His fourth such album of ambient minimalism for the label, this celestial and evolutionary mined impressive ARP Odyssey synth birthed album of thirty-six ascendants, refractions, pulses and gravitas inspiring space music uses a number of techniques to accomplish an overall sound of forgotten Sky Record maestros (think Asmus Tietchens, Wolfgang Riechmann), Tangerine Dream, early Cluster, Vangelis, Tomat and solo Roedelius. This synthesized vision – that can sometimes err towards the ominous forebode and mystery of Kubrick – synthesis of the abstract, deep space, the inner mind, nature and the heavenly is accomplished with an apparently limited pallet and the use of counterpoint sequences, the generative and a method, favoured by Frank Zappa, called “xenochrony” – that is the extracting of a solo or other part from its original context and placing it into a completely different song/composition. These techniques make for a most impressive traverse of the astral planes, new age transcendence, theorems, gases and topographic ebbs and flows.

From that three-hour epic, the Monolith Cocktail is premièring the geometric patterned and busy algorithm Kosmische junction of nature and technology, ‘The Best Of Both Possible Worlds II’. Personally I’m hearing a cross serenity and pulse of Kraftwerk, Eno and Cage, but see what you think as we share this sweeping analogue soundtrack.

 

The 3XCD and digital download Cosmic Oder album is released by Somewherecold Records on the 9th October 2020






Hi, my name is Dominic Valvona and I’m the Founder of the music/culture blog monolithcocktail.com For the last ten years I’ve featured and supported music, musicians and labels we love across genres from around the world that we think you’ll want to know about. No content on the site is paid for or sponsored and we only feature artists we have genuine respect for /love. If you enjoy our reviews (and we often write long, thoughtful ones), found a new artist you admire or if we have featured you or artists you represent and would like to buy us a coffee at https://ko-fi.com/monolithcocktail to say cheers for spreading the word, then that would be much appreciated.

PLAYLIST REVUE/Dominic Valvona/Matt Oliver/Brain ‘Bordello’ Shea





Join us once more for the most eclectic of musical journeys as the Monolith Cocktail compiles another monthly playlist of new release and recent reissues we’ve featured on the site, and tracks we’ve not had time to write about but have been on the radar.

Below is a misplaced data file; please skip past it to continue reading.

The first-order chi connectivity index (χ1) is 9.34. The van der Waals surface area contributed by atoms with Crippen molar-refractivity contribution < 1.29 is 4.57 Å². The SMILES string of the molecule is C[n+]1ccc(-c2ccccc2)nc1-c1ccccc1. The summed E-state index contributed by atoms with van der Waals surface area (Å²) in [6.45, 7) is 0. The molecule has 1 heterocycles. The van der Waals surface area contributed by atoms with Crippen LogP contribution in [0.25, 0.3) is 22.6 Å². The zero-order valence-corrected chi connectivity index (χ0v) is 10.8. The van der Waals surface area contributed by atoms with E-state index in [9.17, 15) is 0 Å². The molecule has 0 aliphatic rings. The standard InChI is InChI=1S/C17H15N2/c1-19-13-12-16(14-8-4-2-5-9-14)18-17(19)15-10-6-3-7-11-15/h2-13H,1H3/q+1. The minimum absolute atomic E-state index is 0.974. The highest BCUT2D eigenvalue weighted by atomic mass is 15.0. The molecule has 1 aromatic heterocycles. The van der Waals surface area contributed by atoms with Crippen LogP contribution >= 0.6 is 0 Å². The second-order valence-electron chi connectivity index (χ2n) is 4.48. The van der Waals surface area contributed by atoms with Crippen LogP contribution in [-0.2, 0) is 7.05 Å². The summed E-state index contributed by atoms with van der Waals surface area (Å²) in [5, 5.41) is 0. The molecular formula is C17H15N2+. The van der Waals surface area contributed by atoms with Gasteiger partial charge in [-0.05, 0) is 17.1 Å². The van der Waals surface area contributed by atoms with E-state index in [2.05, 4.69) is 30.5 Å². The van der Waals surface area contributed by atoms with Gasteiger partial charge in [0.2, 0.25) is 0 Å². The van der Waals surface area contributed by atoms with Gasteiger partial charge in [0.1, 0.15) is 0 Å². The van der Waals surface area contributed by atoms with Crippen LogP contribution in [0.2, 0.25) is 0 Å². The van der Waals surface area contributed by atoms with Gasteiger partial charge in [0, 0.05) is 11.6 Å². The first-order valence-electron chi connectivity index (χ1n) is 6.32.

The August edition kicks off with a blistering sunny-disposition Ron Gallo,space rock barrage returning Secret Machines and riotous Young Knives. Later on we’ve a host of jazz smarts from Stanley J. Zappa & Simo Laihonen, Charles Tolliver and Donny McCaslin.

As diverse as ever though, there’s a host of genres represented, including ‘Sufi Dub’ (Ashraf Sharif Khan & Viktor Marek) ‘after geography’ ambience (Forest Robots), ‘Eastern European femme fatal punk’ (Shishi) and ‘Euclid inspired polygon techno’ (Kumo).

Matt Oliver furnishes as ever with a host of choice hip-hop tracks from Fliptrix, Helsinki Booze Mercanhts, Loki Dope and Verb T.

There’s also a second despondent melodious grunge-y new wave rocker from the burgeoning talent that is Jacqueline Tucci. Something for everyone, more or less.





TRACKS 

Ron Gallo  ‘HIDE (MYSELF BEHIND YOU)’
Secret Machines  ‘Everything’s Under’
Young Knives  ‘Swarm’
Death By Unga Bunga  ‘Trouble’
Shishi  ‘OK Thx Bye’
Jacqueline Tucci  ‘Sweeter Things’
Elian Gray  ‘High Art’
Loki Dope  ‘Have You Any Wool?’
Stanley J. Zappa & Simo Laihonen  ‘E38 E 14th, City Of Piss, USA’
Charles Tolliver  ‘Copasetic’
Nosaj Thing  ‘For The Light’
Donny McCaslin  ‘Reckoning’
VRITRA  ‘CLOSER TO GOD’
Remulak & Type.Raw  ‘Mad Skillz’
Vex Ruffin  ‘Hinde Naman’
Mazi & Otarel  ‘Staiy’
Fliptrix  ‘Holy Kush’
Sausage Spine & Relentless Exquisite  ‘Skin Diamond’
Verb T & Illinformed  ‘Rotten Luck’
Pitch 92 & Lord Apex  ‘Suttin’ In The Trunk’
Helsinki Booze Merchants  ‘Tokyo Drift’
Fliptrix  ‘Powerizm’
Diassembler  ‘A Wave From A Shore’
Forest Robots  ‘Over The Drainage Divide’
Mark Cale, Ines Loubet and Joseph Costi  ‘Bodies Of Water’
Lucia Cadotsch, Otis Sandsjo, Petter Eldh  ‘Azure’
Paradise Cinema  ‘Possible Futures’
Only Now  ‘Merciless Destiny’
J. Zunz  ‘Four Women And Darkness’
Alan Wakeman, Gordon Beck  ‘Chaturanga’
BROTHER SUN SISTER MOON  ‘Numb’
Brian Bordello  ‘Rock n Roll Is Dead’
The Hannah Barberas  ‘W.Y.E.’
AUA  ‘I Don’t Want It Darker’
Ashraf Sharif Khan & Viktor Marek  ‘Drive Me On The Floor’
Harmonious Thelonious  ‘Hohlenmenschemuziek’
Kumo  ‘South African Euclid’
Cabaret Voltaire  ‘Vasto’
Pons  ‘Subliminal Messages’
Freak Heat Waves  ‘Busted’
Constant Bop  ‘Alone Again (Naturally)’
Josephine Foster  ‘Freemason Drag’
John Howard  ‘Injuries Sustained In Surviving’


Hi, my name is Dominic Valvona and I’m the Founder of the music/culture blog monolithcocktail.com For the last ten years I’ve featured and supported music, musicians and labels we love across genres from around the world that we think you’ll want to know about. No content on the site is paid for or sponsored and we only feature artists we have genuine respect for /love. If you enjoy our reviews (and we often write long, thoughtful ones), found a new artist you admire or if we have featured you or artists you represent and would like to buy us a coffee at https://ko-fi.com/monolithcocktail to say cheers for spreading the word, then that would be much appreciated.